MANSER MEDAL 2010: The winning house, with full jury citation and extended commentary by Acme founder Friedrich Ludewig
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Hunsett Mill is a very specific response to a very specific space: a romantic and beguiling arcadian Kate Greenaway setting. The windmill and its out-buildings appear on jigsaws, postcards and chocolate boxes as a famous view from narrow boats on the Broads.
The new building is conceived as a shadow sitting within the sight lines of the retained cottage so that it is invisible from that specific viewpoint. It represents a sensitive and intelligent use of a beautiful site, and is a clear and well executed response to a complex brief.
The new building is clad in black, charred timber so it is a shadow, with flush glazing windows that add to the sense of insubstantiality. The overall impact is arresting – more akin to the response to a piece of art than an example of rural, domestic architecture.
As such, it is a brilliant, beautifully realised idea. In this very particular place it seems appropriate if not directly linked to its fragile context. Strangely the site is very isolated by road, but very public to a popular route for pleasure boats using the Broads, one of which passes within feet of the building. The drama of the architectural response seems to respond to this busy thoroughfare where progress is necessarily slow and lingering.
The judges enjoyed the constant inventiveness of Acme’s approach seeking new materials, using intriguing structural forms to create interesting forms, values and visual effects.
The surface of the new building – charred Japanese oak – is broken with a wilful window rhythm that has no framing or opening lights, echoing traditional materials and colours but in an entirely original manner.
The building is used as a weekend or holiday home by a number of families; this allows the interiors to continue with the inventiveness and drama of the exterior forms without too many domestic constraints.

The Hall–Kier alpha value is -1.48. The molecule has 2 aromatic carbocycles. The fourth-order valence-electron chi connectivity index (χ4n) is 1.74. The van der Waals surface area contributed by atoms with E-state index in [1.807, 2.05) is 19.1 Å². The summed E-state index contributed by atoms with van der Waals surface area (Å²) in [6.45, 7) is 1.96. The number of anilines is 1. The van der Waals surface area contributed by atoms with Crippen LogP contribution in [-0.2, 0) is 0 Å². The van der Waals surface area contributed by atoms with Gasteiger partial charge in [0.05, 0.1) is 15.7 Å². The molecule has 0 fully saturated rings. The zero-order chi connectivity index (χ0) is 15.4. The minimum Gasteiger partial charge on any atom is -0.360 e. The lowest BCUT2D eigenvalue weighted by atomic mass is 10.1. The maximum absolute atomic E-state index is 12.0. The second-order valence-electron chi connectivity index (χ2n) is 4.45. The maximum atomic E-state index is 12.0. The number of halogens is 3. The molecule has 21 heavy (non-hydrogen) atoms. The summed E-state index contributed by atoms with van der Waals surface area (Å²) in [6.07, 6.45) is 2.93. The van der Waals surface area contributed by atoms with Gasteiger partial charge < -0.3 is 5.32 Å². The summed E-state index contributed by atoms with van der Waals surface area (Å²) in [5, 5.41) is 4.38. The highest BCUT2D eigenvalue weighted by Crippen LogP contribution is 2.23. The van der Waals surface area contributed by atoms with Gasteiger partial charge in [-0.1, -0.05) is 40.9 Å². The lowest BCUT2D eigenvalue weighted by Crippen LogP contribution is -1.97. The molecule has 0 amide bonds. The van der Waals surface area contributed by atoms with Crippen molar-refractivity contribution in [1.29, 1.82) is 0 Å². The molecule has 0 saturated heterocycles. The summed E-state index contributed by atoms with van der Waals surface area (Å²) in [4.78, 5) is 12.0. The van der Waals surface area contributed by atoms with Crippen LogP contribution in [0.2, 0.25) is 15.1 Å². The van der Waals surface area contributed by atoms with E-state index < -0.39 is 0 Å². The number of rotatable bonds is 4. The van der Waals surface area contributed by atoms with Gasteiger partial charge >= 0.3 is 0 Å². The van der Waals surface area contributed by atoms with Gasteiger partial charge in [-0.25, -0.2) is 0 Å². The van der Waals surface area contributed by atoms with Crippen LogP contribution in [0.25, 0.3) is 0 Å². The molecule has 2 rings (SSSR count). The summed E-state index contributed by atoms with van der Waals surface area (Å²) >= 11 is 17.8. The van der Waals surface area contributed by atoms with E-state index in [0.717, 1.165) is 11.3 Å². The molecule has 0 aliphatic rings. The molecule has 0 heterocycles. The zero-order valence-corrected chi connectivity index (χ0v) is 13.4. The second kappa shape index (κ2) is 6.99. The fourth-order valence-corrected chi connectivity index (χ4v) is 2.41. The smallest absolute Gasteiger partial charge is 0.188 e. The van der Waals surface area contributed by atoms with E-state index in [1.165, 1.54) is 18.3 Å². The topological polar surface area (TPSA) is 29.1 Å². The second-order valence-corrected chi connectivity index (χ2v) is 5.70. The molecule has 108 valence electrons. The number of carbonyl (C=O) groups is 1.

The roof forms are particularly enjoyable, creating a series of linked gables that are asymmetric but rhythmic. Internally the structural timber slab is open to the rooms but further changes of angle are added to create a series of interesting spaces, with the first-floor walkway to bedrooms particularly special. The whole building is consistently detailed and well crafted with interesting use of off-site construction.
Overall the restoration of the cottage and the new building, which are linked internally, is an exciting and intellectually stimulating response to a strange rural setting, where a cultured client has given free rein to the innovation of architect Acme and engineer Adams Kara Taylor. Hunsett Mill proves great architecture can be delivered on a budget and, given a daring, ambitious client, that it can be achieved in the most restrictive of situations – as a planning authority, Norfolk is not renowned for risk-taking. The resulting project balances value and quality and is one that many people could aspire to.
Start on site date 9 April 2008
Contract duration 8 months
Gross internal floor area 215m
Form of contract JCT Intermediate Building Contract 2005 (Revision 1 2007) with amendments
Total cost Undisclosed
Client Catriona and John Dodsworth, Joanna and Jon Emery
Structural engineer Adams Kara Taylor
M&E consultant Hoare Lea
Quantity surveyor Philip Pank and Partners / Cyril Sweett
Project manager Philip Pank and Partners
Main contractor Willow Builders, Eurban (Timber Structure), Nuttall (Flood defence)
Approved building inspector North Norfolk District Council
Annual CO2 emissions 22.26kg CO2/m/yr approx – 4.8T CO2/yr (this value reflects the good building fabric of the extension and the poor building fabric of the non-insulated old building which could only be partially remedied)
RIBA Manser Medal Winner: Hunsett Mill by Acme